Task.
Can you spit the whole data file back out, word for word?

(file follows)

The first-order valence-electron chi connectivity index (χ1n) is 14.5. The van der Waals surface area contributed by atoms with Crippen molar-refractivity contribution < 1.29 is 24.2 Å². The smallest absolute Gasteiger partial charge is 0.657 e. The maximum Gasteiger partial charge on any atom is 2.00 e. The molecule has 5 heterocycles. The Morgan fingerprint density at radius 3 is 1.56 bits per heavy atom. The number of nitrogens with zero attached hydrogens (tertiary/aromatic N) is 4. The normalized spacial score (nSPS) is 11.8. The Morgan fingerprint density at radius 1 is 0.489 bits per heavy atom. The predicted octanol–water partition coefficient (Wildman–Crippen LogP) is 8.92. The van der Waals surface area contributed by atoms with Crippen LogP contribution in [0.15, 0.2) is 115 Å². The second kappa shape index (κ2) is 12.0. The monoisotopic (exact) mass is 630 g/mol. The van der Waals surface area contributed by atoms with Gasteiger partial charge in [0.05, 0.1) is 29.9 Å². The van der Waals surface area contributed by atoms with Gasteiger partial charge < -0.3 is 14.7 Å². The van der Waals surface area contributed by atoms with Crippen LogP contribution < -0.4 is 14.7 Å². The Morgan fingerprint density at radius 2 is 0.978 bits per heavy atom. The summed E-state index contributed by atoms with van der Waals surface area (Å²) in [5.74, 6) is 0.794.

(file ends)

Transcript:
The first-order valence-electron chi connectivity index (χ1n) is 14.5. The van der Waals surface area contributed by atoms with Crippen molar-refractivity contribution < 1.29 is 24.2 Å². The smallest absolute Gasteiger partial charge is 0.657 e. The maximum Gasteiger partial charge on any atom is 2.00 e. The molecule has 5 heterocycles. The Morgan fingerprint density at radius 3 is 1.56 bits per heavy atom. The number of nitrogens with zero attached hydrogens (tertiary/aromatic N) is 4. The normalized spacial score (nSPS) is 11.8. The Morgan fingerprint density at radius 1 is 0.489 bits per heavy atom. The predicted octanol–water partition coefficient (Wildman–Crippen LogP) is 8.92. The van der Waals surface area contributed by atoms with Crippen LogP contribution in [0.15, 0.2) is 115 Å². The second kappa shape index (κ2) is 12.0. The monoisotopic (exact) mass is 630 g/mol. The van der Waals surface area contributed by atoms with Gasteiger partial charge in [0.05, 0.1) is 29.9 Å². The van der Waals surface area contributed by atoms with Gasteiger partial charge < -0.3 is 14.7 Å². The van der Waals surface area contributed by atoms with Crippen LogP contribution < -0.4 is 14.7 Å². The Morgan fingerprint density at radius 2 is 0.978 bits per heavy atom. The summed E-state index contributed by atoms with van der Waals surface area (Å²) in [5.74, 6) is 0.794.